In his own country, Australia, Prime Minister Julia Gillard has conspired with those in Washington she calls her “true mates” to ensure that her innocent fellow citizen is fitted for his orange jumpsuit just in case he should make it home. In February, her government wrote a “WikiLeaks amendment” to the extradition treaty between Australia and the US that makes it easier for her “mates” to get their hands on him. She has even given them the power of approval over Freedom of Information searches – so that the world outside can be lied to, as is customary.

What are you going to do about it?

John Pilger, renowned investigative journalist and documentary film-maker, is one of only two to have twice won British journalism's top award; his documentaries have won academy awards in both the UK and the US. In a New Statesman survey of the 50 heroes of our time, Pilger came fourth behind Aung San Suu Kyi and Nelson Mandela. "John Pilger," wrote Harold Pinter, "unearths, with steely attention facts, the filthy truth. I salute him."

This article first appeared in the 07 May 2012 issue of the New Statesman, The Science Issue

Getty Images.
Show Hide image

Is anyone prepared to solve the NHS funding crisis?

As long as the political taboo on raising taxes endures, the service will be in financial peril. 

It has long been clear that the NHS is in financial ill-health. But today's figures, conveniently delayed until after the Conservative conference, are still stunningly bad. The service ran a deficit of £930m between April and June (greater than the £820m recorded for the whole of the 2014/15 financial year) and is on course for a shortfall of at least £2bn this year - its worst position for a generation. 

Though often described as having been shielded from austerity, owing to its ring-fenced budget, the NHS is enduring the toughest spending settlement in its history. Since 1950, health spending has grown at an average annual rate of 4 per cent, but over the last parliament it rose by just 0.5 per cent. An ageing population, rising treatment costs and the social care crisis all mean that the NHS has to run merely to stand still. The Tories have pledged to provide £10bn more for the service but this still leaves £20bn of efficiency savings required.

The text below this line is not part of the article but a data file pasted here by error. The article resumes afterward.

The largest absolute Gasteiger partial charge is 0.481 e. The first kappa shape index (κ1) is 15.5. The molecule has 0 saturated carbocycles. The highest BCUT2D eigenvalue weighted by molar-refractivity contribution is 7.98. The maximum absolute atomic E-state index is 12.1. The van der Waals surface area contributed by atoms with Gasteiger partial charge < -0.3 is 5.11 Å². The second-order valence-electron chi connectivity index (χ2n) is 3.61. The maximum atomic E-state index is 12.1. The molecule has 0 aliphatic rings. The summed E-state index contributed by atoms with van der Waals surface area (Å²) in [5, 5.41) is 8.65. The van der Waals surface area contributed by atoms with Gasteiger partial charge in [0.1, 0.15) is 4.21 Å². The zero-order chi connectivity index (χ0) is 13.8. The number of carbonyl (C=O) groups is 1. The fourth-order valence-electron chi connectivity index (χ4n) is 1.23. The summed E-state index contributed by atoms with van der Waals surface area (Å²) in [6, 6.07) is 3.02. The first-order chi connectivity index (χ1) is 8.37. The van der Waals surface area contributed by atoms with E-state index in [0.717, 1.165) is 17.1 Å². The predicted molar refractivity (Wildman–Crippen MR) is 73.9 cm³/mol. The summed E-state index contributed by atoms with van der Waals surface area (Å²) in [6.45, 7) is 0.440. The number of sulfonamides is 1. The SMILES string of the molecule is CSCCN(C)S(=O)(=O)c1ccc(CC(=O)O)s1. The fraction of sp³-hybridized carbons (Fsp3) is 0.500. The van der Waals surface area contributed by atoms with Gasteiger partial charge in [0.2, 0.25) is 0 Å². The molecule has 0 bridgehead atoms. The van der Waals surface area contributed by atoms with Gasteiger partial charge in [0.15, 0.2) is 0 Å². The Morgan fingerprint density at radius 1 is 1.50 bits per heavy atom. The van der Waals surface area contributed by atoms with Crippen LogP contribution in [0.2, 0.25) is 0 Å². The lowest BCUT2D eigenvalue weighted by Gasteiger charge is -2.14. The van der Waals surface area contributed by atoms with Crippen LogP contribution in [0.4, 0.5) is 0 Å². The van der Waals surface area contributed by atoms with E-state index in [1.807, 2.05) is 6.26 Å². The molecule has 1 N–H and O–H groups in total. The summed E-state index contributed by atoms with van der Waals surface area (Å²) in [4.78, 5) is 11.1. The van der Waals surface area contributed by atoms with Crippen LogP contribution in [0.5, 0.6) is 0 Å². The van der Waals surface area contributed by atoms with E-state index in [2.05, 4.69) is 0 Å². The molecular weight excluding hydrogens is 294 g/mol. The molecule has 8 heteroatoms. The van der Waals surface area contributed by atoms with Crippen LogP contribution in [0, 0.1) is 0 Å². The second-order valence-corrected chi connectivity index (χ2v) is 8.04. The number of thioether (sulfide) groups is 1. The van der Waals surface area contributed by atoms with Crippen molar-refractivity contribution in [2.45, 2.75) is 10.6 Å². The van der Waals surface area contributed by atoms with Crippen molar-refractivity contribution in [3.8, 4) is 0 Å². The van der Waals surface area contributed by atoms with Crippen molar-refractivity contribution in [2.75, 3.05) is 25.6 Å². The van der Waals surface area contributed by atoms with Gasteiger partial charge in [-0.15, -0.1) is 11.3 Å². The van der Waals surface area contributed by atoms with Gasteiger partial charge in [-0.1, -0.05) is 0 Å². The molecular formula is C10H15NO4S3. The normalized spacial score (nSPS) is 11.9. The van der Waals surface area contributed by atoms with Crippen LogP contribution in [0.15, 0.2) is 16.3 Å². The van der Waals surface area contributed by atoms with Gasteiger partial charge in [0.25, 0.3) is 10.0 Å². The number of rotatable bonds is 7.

Speculation is now turning to whether George Osborne will provide an emergency injection of funds in the Autumn Statement on 25 November. But the long-term question is whether anyone is prepared to offer a sustainable solution to the crisis. Health experts argue that only a rise in general taxation (income tax, VAT, national insurance), patient charges or a hypothecated "health tax" will secure the future of a universal, high-quality service. But the political taboo against increasing taxes on all but the richest means no politician has ventured into this territory. Shadow health secretary Heidi Alexander has today called for the government to "find money urgently to get through the coming winter months". But the bigger question is whether, under Jeremy Corbyn, Labour is prepared to go beyond sticking-plaster solutions. 

George Eaton is political editor of the New Statesman.